Reparations for Black Californians? New task force will spend craft proposals

American Descendants of Slavery (ADOS) activists demand reparations for slavery. Photo by Shutterstock.

President Joe Biden signed a bill into law today declaring June 19, commonly referred to as Juneteenth, a federal holiday. It marks the 1865 day when slaves in Texas learned they were free. The revelation came months after the end of the Civil War and two years after the signing of the Emancipation Proclamation, though slavery wasn’t truly abolished until the 13th Amendment.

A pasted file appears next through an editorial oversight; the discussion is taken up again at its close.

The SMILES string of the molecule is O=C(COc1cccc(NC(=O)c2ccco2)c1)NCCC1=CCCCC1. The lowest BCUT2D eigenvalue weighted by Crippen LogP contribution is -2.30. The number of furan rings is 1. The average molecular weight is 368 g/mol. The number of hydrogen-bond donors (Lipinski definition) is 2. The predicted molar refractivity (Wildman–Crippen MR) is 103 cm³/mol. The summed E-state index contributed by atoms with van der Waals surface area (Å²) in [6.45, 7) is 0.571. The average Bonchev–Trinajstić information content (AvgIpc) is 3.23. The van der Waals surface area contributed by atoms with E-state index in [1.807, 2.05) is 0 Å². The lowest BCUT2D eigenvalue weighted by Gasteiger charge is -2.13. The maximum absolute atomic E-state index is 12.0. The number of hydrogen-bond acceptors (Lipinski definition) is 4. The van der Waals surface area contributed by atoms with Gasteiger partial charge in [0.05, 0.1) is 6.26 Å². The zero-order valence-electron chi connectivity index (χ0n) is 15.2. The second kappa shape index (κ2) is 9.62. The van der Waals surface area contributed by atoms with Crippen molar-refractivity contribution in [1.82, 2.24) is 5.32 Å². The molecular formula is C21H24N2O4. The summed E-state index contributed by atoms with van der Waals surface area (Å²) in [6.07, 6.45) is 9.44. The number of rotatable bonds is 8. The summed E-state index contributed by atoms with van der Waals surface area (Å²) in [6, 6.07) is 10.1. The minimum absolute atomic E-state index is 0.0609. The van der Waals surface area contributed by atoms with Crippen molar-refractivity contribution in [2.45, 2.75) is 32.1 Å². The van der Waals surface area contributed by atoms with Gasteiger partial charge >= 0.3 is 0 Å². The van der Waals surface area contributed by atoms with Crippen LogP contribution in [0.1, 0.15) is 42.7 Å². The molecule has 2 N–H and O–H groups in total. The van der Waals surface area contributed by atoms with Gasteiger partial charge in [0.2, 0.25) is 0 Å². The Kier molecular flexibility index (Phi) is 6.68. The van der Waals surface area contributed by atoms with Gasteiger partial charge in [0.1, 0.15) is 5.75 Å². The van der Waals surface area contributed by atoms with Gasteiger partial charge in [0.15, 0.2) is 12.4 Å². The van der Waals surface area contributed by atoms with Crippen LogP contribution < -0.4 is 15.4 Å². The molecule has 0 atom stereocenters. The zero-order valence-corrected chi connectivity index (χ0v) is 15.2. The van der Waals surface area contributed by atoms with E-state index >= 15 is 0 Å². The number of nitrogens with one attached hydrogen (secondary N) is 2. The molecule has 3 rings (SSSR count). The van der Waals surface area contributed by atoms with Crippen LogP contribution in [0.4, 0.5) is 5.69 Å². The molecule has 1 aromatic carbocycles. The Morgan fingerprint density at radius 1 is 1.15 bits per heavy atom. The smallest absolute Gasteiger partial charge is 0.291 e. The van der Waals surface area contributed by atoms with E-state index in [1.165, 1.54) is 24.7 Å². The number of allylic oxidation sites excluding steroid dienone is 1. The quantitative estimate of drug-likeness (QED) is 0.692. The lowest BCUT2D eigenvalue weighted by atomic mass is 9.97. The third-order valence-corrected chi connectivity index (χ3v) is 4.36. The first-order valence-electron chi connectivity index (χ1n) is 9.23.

But that wasn’t the end of discrimination. Today Black Americans still feel the effects of slavery. They earn on average about $30,000 less than whites, and a typical Black family’s net worth is 10 times less than a white family’s. How do you close the gap?

One possibility is reparations, which California is now considering. A state task force is spending the next two years crafting reparation proposals for Black Californians. It’s the first effort of its kind in the nation. 

Credits

Guest:

  • Lisa Holder - civil rights attorney and a member of CA’s taskforce on reparations for slavery